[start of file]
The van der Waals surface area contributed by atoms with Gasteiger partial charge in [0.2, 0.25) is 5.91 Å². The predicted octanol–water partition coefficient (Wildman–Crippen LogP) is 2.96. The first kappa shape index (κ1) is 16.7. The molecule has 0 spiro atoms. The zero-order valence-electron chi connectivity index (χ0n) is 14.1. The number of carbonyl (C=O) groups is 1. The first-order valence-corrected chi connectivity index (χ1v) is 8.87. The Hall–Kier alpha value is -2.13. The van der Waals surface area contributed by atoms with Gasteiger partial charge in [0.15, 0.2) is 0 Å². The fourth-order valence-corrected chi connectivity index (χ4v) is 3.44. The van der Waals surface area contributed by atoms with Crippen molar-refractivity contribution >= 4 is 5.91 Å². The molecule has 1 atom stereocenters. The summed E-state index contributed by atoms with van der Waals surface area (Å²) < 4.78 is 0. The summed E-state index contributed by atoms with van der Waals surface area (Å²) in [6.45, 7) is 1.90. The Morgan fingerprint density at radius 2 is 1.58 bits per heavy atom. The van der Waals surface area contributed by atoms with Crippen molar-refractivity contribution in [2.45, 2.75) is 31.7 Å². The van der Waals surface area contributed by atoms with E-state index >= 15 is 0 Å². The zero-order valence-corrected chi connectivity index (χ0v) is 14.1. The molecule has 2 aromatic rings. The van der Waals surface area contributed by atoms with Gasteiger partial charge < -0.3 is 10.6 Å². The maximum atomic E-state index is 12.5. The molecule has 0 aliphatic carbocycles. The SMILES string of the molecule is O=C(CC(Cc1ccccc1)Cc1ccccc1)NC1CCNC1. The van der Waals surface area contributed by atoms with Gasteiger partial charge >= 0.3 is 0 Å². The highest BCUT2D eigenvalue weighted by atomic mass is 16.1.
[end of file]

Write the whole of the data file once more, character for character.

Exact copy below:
The van der Waals surface area contributed by atoms with Gasteiger partial charge in [0.2, 0.25) is 5.91 Å². The predicted octanol–water partition coefficient (Wildman–Crippen LogP) is 2.96. The first kappa shape index (κ1) is 16.7. The molecule has 0 spiro atoms. The zero-order valence-electron chi connectivity index (χ0n) is 14.1. The number of carbonyl (C=O) groups is 1. The first-order valence-corrected chi connectivity index (χ1v) is 8.87. The Hall–Kier alpha value is -2.13. The van der Waals surface area contributed by atoms with Gasteiger partial charge in [0.15, 0.2) is 0 Å². The fourth-order valence-corrected chi connectivity index (χ4v) is 3.44. The van der Waals surface area contributed by atoms with Crippen molar-refractivity contribution >= 4 is 5.91 Å². The molecule has 1 atom stereocenters. The summed E-state index contributed by atoms with van der Waals surface area (Å²) < 4.78 is 0. The summed E-state index contributed by atoms with van der Waals surface area (Å²) in [6.45, 7) is 1.90. The Morgan fingerprint density at radius 2 is 1.58 bits per heavy atom. The van der Waals surface area contributed by atoms with Crippen molar-refractivity contribution in [2.45, 2.75) is 31.7 Å². The van der Waals surface area contributed by atoms with E-state index >= 15 is 0 Å². The zero-order valence-corrected chi connectivity index (χ0v) is 14.1. The molecule has 2 aromatic rings. The van der Waals surface area contributed by atoms with Gasteiger partial charge < -0.3 is 10.6 Å². The maximum atomic E-state index is 12.5. The molecule has 0 aliphatic carbocycles. The SMILES string of the molecule is O=C(CC(Cc1ccccc1)Cc1ccccc1)NC1CCNC1. The van der Waals surface area contributed by atoms with Gasteiger partial charge >= 0.3 is 0 Å². The highest BCUT2D eigenvalue weighted by atomic mass is 16.1.